Moscow and Leningrad, divided by soup

The true recipe for rassolnik is a matter of debate between the capitals.

The true recipe for rassolnik is a matter of debate between the capitals.

Add the right way to make this traditional soup to the list of differences between Russia’s two biggest cities.

Rassolnik first entered Russian cuisine in the 19th century. The dish, which requires a base of pickled cucumbers, root vegetables and pearl barley, was first a kind of pie. The great writer Nikolai Gogol described the dish in his Notebook (1841-1844): “Rassolnik is a pie with chicken and buckwheat, with pickle-juice poured into the filling. And chopped eggs.”
He also mentions rassolnik pie in his masterpiece “Dead Souls.”

The word “rassolnik” itself is derived from “rassol,” or pickle juice — the salty, sour watery solution that remains after making pickled vegetables.

Traditional Russian cuisine includes many dishes with a pickle juice base:“kalya” is a caviar soup with pickled cucumbers; “pokhmelkas” are sour and spicy soups made as a kind of hangover remedy and “solyanka” is a soup made from pickle juice, meat and root vegetables.

There are numerous recipes for rassolnik, but the most famous ones are the Moscow and Leningrad rassolniks.

What’s the difference?

Residents of the two Russian capitals disagree about many everyday things - from the right words for entrance hallway, white bread and shaved meat sandwich - so it should come as no surprise that there is no consensus on the right way to make rassolnik.

Leningrad rassolnik begins with beef broth. It may also involve mixing tomato paste into the vegetables while they are cooking. Pearl barley is another feature of Leningrad rassolnik. It should be steeped for a few hours before making the soup. Rice is an acceptable substitute for pearl barley. The soup is served with the sour cream.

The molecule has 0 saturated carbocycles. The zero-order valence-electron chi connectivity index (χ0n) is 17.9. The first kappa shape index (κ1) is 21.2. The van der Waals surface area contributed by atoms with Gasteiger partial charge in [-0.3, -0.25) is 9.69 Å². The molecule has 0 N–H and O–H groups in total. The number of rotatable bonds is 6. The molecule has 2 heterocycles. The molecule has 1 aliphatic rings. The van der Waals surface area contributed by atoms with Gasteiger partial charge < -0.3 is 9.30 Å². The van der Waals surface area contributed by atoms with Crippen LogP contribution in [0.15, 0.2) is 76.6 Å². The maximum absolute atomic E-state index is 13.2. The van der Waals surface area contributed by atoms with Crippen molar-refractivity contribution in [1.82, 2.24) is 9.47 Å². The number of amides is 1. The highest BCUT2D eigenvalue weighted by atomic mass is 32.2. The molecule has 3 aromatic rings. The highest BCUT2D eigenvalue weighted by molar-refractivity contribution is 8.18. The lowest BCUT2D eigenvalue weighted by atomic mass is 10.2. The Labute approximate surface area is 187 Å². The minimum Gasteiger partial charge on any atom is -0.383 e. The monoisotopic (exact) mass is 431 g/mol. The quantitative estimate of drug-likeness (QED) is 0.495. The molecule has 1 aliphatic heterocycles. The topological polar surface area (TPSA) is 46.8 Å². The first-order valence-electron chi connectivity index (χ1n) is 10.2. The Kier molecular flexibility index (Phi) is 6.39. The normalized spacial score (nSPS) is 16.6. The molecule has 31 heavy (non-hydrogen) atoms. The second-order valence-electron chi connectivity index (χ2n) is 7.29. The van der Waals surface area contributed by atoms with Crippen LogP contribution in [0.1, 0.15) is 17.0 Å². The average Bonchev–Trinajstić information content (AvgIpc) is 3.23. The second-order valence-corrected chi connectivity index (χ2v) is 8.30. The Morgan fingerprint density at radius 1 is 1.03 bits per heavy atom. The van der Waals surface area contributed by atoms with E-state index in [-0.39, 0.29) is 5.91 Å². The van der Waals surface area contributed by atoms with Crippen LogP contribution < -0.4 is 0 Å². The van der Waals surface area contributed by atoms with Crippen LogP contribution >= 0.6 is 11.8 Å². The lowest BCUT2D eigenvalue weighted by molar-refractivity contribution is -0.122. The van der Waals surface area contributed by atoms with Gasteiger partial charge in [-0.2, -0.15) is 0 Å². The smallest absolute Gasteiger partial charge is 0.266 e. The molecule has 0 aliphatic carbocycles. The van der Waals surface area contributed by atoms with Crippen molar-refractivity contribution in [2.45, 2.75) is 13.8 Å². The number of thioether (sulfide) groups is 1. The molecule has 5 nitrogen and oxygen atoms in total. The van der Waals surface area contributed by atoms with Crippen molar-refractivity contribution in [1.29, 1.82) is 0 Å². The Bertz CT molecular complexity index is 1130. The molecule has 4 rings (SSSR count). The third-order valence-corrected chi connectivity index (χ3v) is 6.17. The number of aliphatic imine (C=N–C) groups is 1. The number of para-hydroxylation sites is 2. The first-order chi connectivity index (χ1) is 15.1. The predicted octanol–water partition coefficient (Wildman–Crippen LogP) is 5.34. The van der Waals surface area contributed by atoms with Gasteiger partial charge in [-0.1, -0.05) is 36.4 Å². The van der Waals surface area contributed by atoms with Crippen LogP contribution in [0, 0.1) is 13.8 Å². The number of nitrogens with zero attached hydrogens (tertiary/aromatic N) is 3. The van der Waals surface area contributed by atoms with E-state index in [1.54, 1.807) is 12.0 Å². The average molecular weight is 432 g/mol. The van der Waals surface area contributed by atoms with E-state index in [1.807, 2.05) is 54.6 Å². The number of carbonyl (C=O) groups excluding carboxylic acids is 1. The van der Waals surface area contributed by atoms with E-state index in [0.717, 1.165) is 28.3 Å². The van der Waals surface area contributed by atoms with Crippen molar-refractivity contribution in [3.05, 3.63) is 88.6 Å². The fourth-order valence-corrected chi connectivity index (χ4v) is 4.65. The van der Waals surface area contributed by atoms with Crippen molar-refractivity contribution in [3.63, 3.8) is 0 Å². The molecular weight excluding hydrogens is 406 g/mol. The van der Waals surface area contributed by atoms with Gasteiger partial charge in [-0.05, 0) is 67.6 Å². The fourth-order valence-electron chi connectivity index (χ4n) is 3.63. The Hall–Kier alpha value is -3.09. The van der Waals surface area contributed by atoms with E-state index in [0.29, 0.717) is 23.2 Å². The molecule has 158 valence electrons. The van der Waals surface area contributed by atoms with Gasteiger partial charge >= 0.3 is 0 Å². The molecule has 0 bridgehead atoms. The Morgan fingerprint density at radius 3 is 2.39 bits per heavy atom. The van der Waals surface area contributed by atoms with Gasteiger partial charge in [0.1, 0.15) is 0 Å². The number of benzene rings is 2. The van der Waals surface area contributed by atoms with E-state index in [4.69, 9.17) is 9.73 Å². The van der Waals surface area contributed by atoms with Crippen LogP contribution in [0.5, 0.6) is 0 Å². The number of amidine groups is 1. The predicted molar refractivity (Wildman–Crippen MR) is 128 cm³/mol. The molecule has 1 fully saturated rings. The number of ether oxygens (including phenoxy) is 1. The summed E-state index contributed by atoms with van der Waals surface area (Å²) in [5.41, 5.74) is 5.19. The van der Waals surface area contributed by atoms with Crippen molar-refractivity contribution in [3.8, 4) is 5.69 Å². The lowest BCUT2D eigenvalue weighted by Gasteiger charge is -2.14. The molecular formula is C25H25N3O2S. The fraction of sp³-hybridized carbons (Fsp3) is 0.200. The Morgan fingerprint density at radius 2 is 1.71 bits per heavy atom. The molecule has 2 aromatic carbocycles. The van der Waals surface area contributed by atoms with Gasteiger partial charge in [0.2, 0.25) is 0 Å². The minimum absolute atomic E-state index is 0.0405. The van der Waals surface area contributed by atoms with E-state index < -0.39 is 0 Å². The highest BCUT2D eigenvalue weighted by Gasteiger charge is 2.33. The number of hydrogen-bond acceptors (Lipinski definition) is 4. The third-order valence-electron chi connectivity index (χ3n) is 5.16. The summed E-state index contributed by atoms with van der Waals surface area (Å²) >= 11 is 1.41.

Moscow rassolnik is based on chicken broth — that’s the main difference between the two soups. Chicken or duck is the meat for the soup rather than beef. Historic recipes also suggest adding beef kidneys, but many leave that step out today. Moscow rassolnik also involves lots of parsley and celery root. Rather than sour cream, this soup is served with an egg mixture made by pouring a raw egg into warm milk and bringing it to a boil while stirring constantly for 3 minutes. Moscow rassolnik should be served with pies filled with sour cottage cheese.

Here is a recipe for Leningrad rassolnik. Make sure and use pickled cucumbers rather than marinated ones. And homemade pickles are better than store-bought ones, which often contain too much vinegar.

How to make it:

Credit: Daria SokolovaCredit: Daria Sokolova


  • 300 g lean beef
  • 3-4 potatoes
  • 1-2 onions
  • 1 carrot
  • 50 g pearl barley (dry)
  • 4 pickled cucumbers

1. Steep the pearl barley overnight.

2. Cut the meat into medium-sized pieces. Bring the water to a boil, then add the meat. Reduce heat.

3. While the broth is simmering, prepare the vegetables. Dice the onion, grate the carrot. Saute them together in a pan for about 5-10 min. until they are golden in color.

Credit: Daria SokolovaCredit: Daria Sokolova

4. Add pearl barley to the broth. The barley should be ready in about 30 minutes, although it may take less time if it was allowed to steep overnight.  

5. Dice the potatoes, add to the broth.

6. Cook 5-10 min., or until the potatoes soften. Add the onion and carrot.

Credit: Daria SokolovaCredit: Daria Sokolova

7. Cut pickled cucumbers, add to the broth. Add herbs, salt and pepper to taste.

Credit: Daria SokolovaCredit: Daria Sokolova

Serve hot with sour cream. Priyatnogo appetita!

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